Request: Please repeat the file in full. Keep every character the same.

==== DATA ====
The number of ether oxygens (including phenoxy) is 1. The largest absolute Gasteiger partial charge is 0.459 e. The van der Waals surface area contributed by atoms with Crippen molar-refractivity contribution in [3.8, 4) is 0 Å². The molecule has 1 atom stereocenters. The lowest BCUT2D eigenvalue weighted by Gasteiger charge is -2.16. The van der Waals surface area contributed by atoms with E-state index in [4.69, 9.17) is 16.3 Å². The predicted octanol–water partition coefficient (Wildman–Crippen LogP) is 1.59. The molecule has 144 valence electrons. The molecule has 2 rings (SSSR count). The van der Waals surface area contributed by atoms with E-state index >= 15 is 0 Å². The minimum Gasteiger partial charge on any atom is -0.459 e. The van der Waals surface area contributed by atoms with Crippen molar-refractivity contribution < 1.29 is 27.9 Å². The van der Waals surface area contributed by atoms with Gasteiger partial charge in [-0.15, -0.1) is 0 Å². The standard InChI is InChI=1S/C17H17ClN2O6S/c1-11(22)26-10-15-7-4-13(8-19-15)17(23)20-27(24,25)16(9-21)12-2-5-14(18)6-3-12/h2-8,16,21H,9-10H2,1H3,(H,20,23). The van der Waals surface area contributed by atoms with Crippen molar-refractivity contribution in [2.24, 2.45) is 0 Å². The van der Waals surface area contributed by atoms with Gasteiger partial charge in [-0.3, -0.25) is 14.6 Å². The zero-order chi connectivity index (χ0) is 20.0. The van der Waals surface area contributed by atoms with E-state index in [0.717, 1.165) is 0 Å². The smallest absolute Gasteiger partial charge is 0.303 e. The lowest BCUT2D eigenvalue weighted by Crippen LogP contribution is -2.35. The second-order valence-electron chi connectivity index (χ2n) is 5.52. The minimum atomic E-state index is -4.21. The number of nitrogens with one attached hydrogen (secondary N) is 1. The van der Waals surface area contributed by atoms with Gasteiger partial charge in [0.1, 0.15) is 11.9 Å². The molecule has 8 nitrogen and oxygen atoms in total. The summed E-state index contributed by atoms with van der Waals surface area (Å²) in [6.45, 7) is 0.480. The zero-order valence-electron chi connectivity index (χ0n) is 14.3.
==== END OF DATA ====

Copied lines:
The number of ether oxygens (including phenoxy) is 1. The largest absolute Gasteiger partial charge is 0.459 e. The van der Waals surface area contributed by atoms with Crippen molar-refractivity contribution in [3.8, 4) is 0 Å². The molecule has 1 atom stereocenters. The lowest BCUT2D eigenvalue weighted by Gasteiger charge is -2.16. The van der Waals surface area contributed by atoms with E-state index in [4.69, 9.17) is 16.3 Å². The predicted octanol–water partition coefficient (Wildman–Crippen LogP) is 1.59. The molecule has 144 valence electrons. The molecule has 2 rings (SSSR count). The van der Waals surface area contributed by atoms with E-state index >= 15 is 0 Å². The minimum Gasteiger partial charge on any atom is -0.459 e. The van der Waals surface area contributed by atoms with Crippen molar-refractivity contribution < 1.29 is 27.9 Å². The van der Waals surface area contributed by atoms with Gasteiger partial charge in [-0.15, -0.1) is 0 Å². The standard InChI is InChI=1S/C17H17ClN2O6S/c1-11(22)26-10-15-7-4-13(8-19-15)17(23)20-27(24,25)16(9-21)12-2-5-14(18)6-3-12/h2-8,16,21H,9-10H2,1H3,(H,20,23). The van der Waals surface area contributed by atoms with Crippen molar-refractivity contribution in [2.24, 2.45) is 0 Å². The van der Waals surface area contributed by atoms with Gasteiger partial charge in [-0.3, -0.25) is 14.6 Å². The zero-order chi connectivity index (χ0) is 20.0. The van der Waals surface area contributed by atoms with E-state index in [0.717, 1.165) is 0 Å². The smallest absolute Gasteiger partial charge is 0.303 e. The lowest BCUT2D eigenvalue weighted by Crippen LogP contribution is -2.35. The second-order valence-electron chi connectivity index (χ2n) is 5.52. The minimum atomic E-state index is -4.21. The number of nitrogens with one attached hydrogen (secondary N) is 1. The van der Waals surface area contributed by atoms with Gasteiger partial charge in [0.1, 0.15) is 11.9 Å². The molecule has 8 nitrogen and oxygen atoms in total. The summed E-state index contributed by atoms with van der Waals surface area (Å²) in [6.45, 7) is 0.480. The zero-order valence-electron chi connectivity index (χ0n) is 14.3.